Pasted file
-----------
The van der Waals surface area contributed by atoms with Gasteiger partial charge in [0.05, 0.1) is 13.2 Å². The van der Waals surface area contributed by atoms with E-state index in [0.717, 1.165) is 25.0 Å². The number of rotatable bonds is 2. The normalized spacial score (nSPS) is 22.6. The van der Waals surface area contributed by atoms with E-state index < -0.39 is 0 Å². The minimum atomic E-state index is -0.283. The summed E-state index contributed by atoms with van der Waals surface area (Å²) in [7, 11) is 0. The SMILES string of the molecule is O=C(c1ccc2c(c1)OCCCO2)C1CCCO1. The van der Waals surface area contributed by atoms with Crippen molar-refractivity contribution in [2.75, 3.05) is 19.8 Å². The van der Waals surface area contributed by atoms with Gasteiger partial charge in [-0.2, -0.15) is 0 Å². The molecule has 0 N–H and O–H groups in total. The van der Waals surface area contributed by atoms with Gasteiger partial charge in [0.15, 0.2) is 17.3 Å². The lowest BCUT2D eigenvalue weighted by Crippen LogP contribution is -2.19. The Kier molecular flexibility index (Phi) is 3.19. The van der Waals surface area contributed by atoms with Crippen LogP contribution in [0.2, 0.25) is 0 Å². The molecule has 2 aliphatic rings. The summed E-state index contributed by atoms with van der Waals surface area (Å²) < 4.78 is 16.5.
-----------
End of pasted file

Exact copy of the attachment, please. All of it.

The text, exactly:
The van der Waals surface area contributed by atoms with Gasteiger partial charge in [0.05, 0.1) is 13.2 Å². The van der Waals surface area contributed by atoms with E-state index in [0.717, 1.165) is 25.0 Å². The number of rotatable bonds is 2. The normalized spacial score (nSPS) is 22.6. The van der Waals surface area contributed by atoms with E-state index < -0.39 is 0 Å². The minimum atomic E-state index is -0.283. The summed E-state index contributed by atoms with van der Waals surface area (Å²) in [7, 11) is 0. The SMILES string of the molecule is O=C(c1ccc2c(c1)OCCCO2)C1CCCO1. The van der Waals surface area contributed by atoms with Crippen molar-refractivity contribution in [2.75, 3.05) is 19.8 Å². The van der Waals surface area contributed by atoms with Gasteiger partial charge in [-0.2, -0.15) is 0 Å². The molecule has 0 N–H and O–H groups in total. The van der Waals surface area contributed by atoms with Gasteiger partial charge in [0.15, 0.2) is 17.3 Å². The lowest BCUT2D eigenvalue weighted by Crippen LogP contribution is -2.19. The Kier molecular flexibility index (Phi) is 3.19. The van der Waals surface area contributed by atoms with Crippen LogP contribution in [0.2, 0.25) is 0 Å². The molecule has 2 aliphatic rings. The summed E-state index contributed by atoms with van der Waals surface area (Å²) < 4.78 is 16.5.